il mercato delle opioni binarie in crescità So far I have only found a handful of references to kisses in the Sloane correspondence, either in the database or in the manuscripts. This might be a function of data selection; a seemingly casual reference to kissing might easily be overlooked as a pro forma statement that didn’t need to be noted. That said, an early eighteenth-century guide to letter-writing, The Secretary’s Guide (1705), does not provide any samples between men that mention hand-kissing.The infrequency of kissing references suggests that any ones mentioned in Sloane’s letters are meaningful.

corsi di trading gratis One thing is clear: we need to pay attention to these tiny details. A kiss was never just a kiss in the Republic of Letters .

The Sad Kiss of 1722

weaning off premarin no ovaries Posted on June 20, 2013 by - Early Modern History, Family, History of Medicine, Letter-writing, Patients

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sekunden trading Today is National Kissing Day in the U.K.  I’m not normally in favour of faux holidays, but there’s nothing wrong with a day that “spreads a bit of joy” (as one of the organisers puts it). It also inspired me to wonder: did any of the people who wrote to Dr. Sloane about medical problems ever mention kissing? One thing I learned from my investigation: any kisses in medical letters are unlikely to spread joy…  I want to consider the saddest kiss of all that appears in Sloane’s correspondence: one between two of Lord Lymington’s children in 1722.

The dance of death: the family and children. Two children kissing on the right. Thomas Rowlandson, 1816. Credit: Wellcome Library, London.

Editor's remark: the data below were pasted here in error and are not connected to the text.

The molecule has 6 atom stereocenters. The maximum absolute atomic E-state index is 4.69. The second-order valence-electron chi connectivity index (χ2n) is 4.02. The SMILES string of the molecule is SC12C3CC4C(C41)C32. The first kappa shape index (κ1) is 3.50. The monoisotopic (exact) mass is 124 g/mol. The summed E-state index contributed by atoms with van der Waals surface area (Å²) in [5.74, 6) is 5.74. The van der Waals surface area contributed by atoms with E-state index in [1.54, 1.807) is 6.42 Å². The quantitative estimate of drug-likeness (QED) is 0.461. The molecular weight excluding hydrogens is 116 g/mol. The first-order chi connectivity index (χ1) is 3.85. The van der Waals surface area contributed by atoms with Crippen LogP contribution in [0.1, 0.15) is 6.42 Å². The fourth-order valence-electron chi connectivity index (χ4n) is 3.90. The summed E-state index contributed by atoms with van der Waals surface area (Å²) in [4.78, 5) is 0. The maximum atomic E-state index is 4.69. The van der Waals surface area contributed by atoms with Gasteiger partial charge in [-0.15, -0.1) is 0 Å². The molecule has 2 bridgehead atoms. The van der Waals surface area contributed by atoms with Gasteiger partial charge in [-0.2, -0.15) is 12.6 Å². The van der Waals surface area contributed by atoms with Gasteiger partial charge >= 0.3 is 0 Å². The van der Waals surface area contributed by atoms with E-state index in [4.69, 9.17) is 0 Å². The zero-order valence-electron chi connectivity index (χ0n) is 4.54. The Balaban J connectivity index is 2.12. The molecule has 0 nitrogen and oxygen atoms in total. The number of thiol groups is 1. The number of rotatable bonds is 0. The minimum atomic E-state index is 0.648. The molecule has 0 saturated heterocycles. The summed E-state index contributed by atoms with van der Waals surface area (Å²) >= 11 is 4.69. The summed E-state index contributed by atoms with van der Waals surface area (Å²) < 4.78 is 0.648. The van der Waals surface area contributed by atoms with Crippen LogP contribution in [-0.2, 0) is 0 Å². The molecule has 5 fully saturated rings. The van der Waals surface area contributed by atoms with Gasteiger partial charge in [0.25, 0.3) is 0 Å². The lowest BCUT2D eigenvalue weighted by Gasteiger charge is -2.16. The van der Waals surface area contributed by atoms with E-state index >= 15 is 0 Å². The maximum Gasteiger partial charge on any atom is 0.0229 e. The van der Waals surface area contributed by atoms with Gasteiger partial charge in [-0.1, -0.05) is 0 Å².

binäre optionen zukunft The dance of death: the family and children. Two children kissing on the right. Thomas Rowlandson, 1816. Credit: Wellcome Library, London.

options binaires Dr. John Hughes wrote to Hans Sloane for advice about Borlace Wallop, aged two. The young lad suffered from a “tettering humour” in his face and stomach, along with coughing and fits. When you read “tetter”, imagine a skin disease with clusters of pustules in clusters that would harden and become scabby. It must have been painful: or, as Dr. Hughes described it, “very sharp and blistering”. Borlace remained, nonetheless, a lusty lad with a good appetite.

waarheid binaire opties The family believed that Borlace had become ill after kissing his baby sister, Mary, who had also had similar symptoms. The real worry, though, was the prospect of death. Wee Mary had just died from the ailment, aged only eight months. Lord Lymington had a high opinion of Sloane and wanted to know how they could keep his son from dying, too.

Sloane prescribed an uncomfortable treatment of bleeding and purging. It might seem torturous to us to inflict further pain on the child, but the goal of the treatment was to remove the foul humour causing the problem. There wasn’t really much else that could be done apart from palliative care. The good news is that Borlace recovered.[1]

The letter itself is short, but it evokes a series of poignant images: the sweet affection of two infants; the suffering of small children; the fear and desperation of a loving family. A sad kiss, indeed.

[1] Borlace was still destined to die young, at the age of twenty-one from a fever caught after the attack on Fort San Lazaro.